In The Groove
With a history 50+ years in the making, Tower of Power has been a funk institution since 1968, knocking out hits like “What is Hip,” “So Very Hard to Go,” “This Time It’s Real” and “You’re Still a Young Man" while lending their soulful sound to collaborations with Santana, the Grateful Dead, Elton, Huey Lewis, Justin Timberlake and everyone in-between. "50 Years of Funk & Soul - Live at the Fox Theater" captures their storied career with no-holds-barred victory lap concerts in Oakland, CA, performing their full spectrum of life-affirming funk and soul hits to sold out audiences in 2018. Available as a 3-LP set, 2-CD/1-DVD package, standalone DVD and digital audio configuration, these historic performances include alumni special guests Chester Thompson, Lenny Pickett, Francis ‘Rocco’ Prestia, Bruce Conte and Ray Greene.
For two decades, Sara Watkins has been one of the most visible artists in roots music, with her catalog ranging from solo albums and Watkins Family Hour, a duo with her brother Sean Watkins, to her Grammy-winning bands Nickel Creek and I’m With Her.
With the nostalgic and gentle new album Under the Pepper Tree, Sara Watkins offers a comforting record for those moments as daily rhythms fade into nightly rituals – and when a child’s imagination comes to life.
Made with families in mind, the personal project encompasses songs she embraced as a child herself, as well as the musical friendships she’s made along the way. Recorded in Los Angeles with producer Tyler Chester, Under the Pepper Tree brings storytelling, solace, and encouragement to the listener, no matter the age.
There's early work with Eric Dolphy and McCoy Tyner in Charles Mingus' Jazz Workshop, work with Max Roach and Abbey Lincoln, a stint in Art Blakey's Jazz Messengers, and also one with Miles. There's his groundbreaking and highly influential Ntu Troop albums of the early 70s and his jazz-funk work including two classic albums with the Mizell Brothers, one of which supplied A Tribe Called Quest with a sample that was smooth like butter. That's not to mention appearances on beloved albums by Pharoah Sanders, Donald Byrd, Norman Connors, Roy Ayers, Gene Ammons, Phyllis Hyman, Jackie McLean and many others. This is what Gary Bartz brings to the Jazz Is Dead project and as can be expected, his questing spirit fits the JID style like a glove and has produced an album that's a cutting-edge addition to his immense canon as he effortlessly interfaces with a new generation.
Building on the success of “Perception” and “The Search,” consecutive No. 1 Billboard Top 200 albums (both RIAA certified platinum), Michigan rapper NF is back with his first ever mixtape, “CLOUDS (THE MIXTAPE).” The project comes as a surprise for fans who are sure to enjoy NF’s signature blend of introspective lyrics and thematic elements, and features from Hopsin and Tech N9ne. Produced by Tommee Profitt, the album boasts a wide range of new sounds, including heavy hitting hip hop tracks “CLOUDS,” “LOST,” and “TRUST,” alongside melancholic anthems “JUST LIKE YOU” and “PRIDEFUL.”
The album is the third release by the band for Nonesuch Records and follows up their break out release, Free Yourself Up, which debuted top 10 on the Billboard Album charts (a career peak for the band) and garnered them their first charting radio single, "Good Kisser." Obviously was produced by Grammy Award-winning producer, songwriter, and multi-instrumentalist Mike Elizondo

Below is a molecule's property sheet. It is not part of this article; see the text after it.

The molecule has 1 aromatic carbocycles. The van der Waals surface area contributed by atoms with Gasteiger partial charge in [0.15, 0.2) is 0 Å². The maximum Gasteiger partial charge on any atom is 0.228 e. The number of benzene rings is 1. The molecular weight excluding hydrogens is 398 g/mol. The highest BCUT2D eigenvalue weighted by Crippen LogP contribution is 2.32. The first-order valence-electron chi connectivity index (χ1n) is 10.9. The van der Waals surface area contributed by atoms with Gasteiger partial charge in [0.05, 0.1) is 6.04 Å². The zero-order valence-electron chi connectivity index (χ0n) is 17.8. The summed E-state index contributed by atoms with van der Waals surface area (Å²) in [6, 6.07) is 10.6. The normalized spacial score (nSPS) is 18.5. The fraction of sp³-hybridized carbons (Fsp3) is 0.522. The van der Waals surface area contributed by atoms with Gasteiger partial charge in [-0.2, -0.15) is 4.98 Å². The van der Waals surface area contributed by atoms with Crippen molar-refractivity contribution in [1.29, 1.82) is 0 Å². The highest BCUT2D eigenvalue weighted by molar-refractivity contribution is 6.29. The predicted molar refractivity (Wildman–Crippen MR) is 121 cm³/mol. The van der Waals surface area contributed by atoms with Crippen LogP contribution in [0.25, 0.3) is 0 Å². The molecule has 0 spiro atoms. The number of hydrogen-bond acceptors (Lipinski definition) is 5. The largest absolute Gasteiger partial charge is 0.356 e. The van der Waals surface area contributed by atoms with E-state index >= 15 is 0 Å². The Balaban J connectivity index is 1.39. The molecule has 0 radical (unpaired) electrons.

2020 was a terrible year for gardening. It was terrible for peppers, it was terrible for tomatoes, it was terrible for the condition of the soul. But Chad VanGaalen somehow raised a garden all the same: carrots and sprouts and broccoli and a revivifying new album, all of them grown at home. He likes to eat directly off the plant, he says—"I get down on my knees and graze. It's nice to feel the vegetables in your face"—and the 13 songs on World's Most Stressed Out Gardener were harvested with just such a spirit: in their raw state, young and vegetal, at the very moment, they were made. What that means is that the Calgary songwriter's new album is a psychedelic bumper crop. A collection of tunes that does away with obsessiveness, the anxiety of perfectionism, in favor of freshness and immediacy — capturing the world as it was met while recording alone at home over a period of years. "Don't overthink it," VanGaalen told himself again and again, despite the push/pull love/hate of his relationship with songwriting. "I'm always trying to get outside of the song—but then I realize I love the song." This is a record that gleams with VanGaalen's musical signatures: found sound, reverb, polychromatic folk music that is by turns cartoonish and hyperphysical—like ultra magnified footage of a virus or a leaf. Apparently, the LP began life as a "pretty minimal" flute record. (There's only a vestige now, on "Flute Peace"—one of three instrumentals.) Later it became an electronic record "for a while" and finally, "right at the last second," it "turned into a pile of garbage." The good kind of garbage: glinting, useful, free. Music as compost—leaves, and branches ready to be re-ingested by the earth, turned into a flower. Throughout these 40 minutes, VanGaalen floats from mania to solace to oblivion, searching for zen in all the wrong places. "Turn up the radio / I think we’re dead," he sings on "Nothing Is Strange"; or, on the inside-out rocker "Nightmare Scenario": "You’re stressed out when you should be feeling very well." The singer's mental landscape is rotting and redemptive, beautiful in spite of itself—and his soundscapes reflect this fertile decay. He has been influenced by his instrumental work on TV scores (Dream Corp's third season began this fall), but still "nothing can really replace the human voice,” he admits. Like Arthur Russell or Syd Barrett, it’s VanGaalen’s vocals that shine a path through the swampland—from the cello-lashed “Water Brother” to “Starlight”’s krautrock pipe-dream. These days, VanGaalen cherishes the privacy of the studio, the capacity to wander around, get distracted, and "move at the speed of life." Whereas once he would obsess over mic techniques, now he puts the microphone in the same place every time—trying to capture a song quickly, the idea at its heart. He'll act on his infatuations—for the flute, a squeaky clarinet, his basement's copper plumbing (remade into xylophones for "Samurai Sword")—and then he'll try to get out, "veering away from responsibility," before he overdoes his stay. In the end, it's like gardening. You have to live with your horrible decision-making; the weather's going to fuck you if it wants to; and if you plant a hundred heads of broccoli, "now you gotta eat a hundred heads of broccoli—or watch them go to seed." But mostly VanGaalen just tries to be a deer: "I remember seeing some deer come out in the Okanagan Valley once," he says, "watching them wait for a sunbeam to hit a perfect bunch of grapes—and then eating them right out of the sunbeam. I'd recommend that."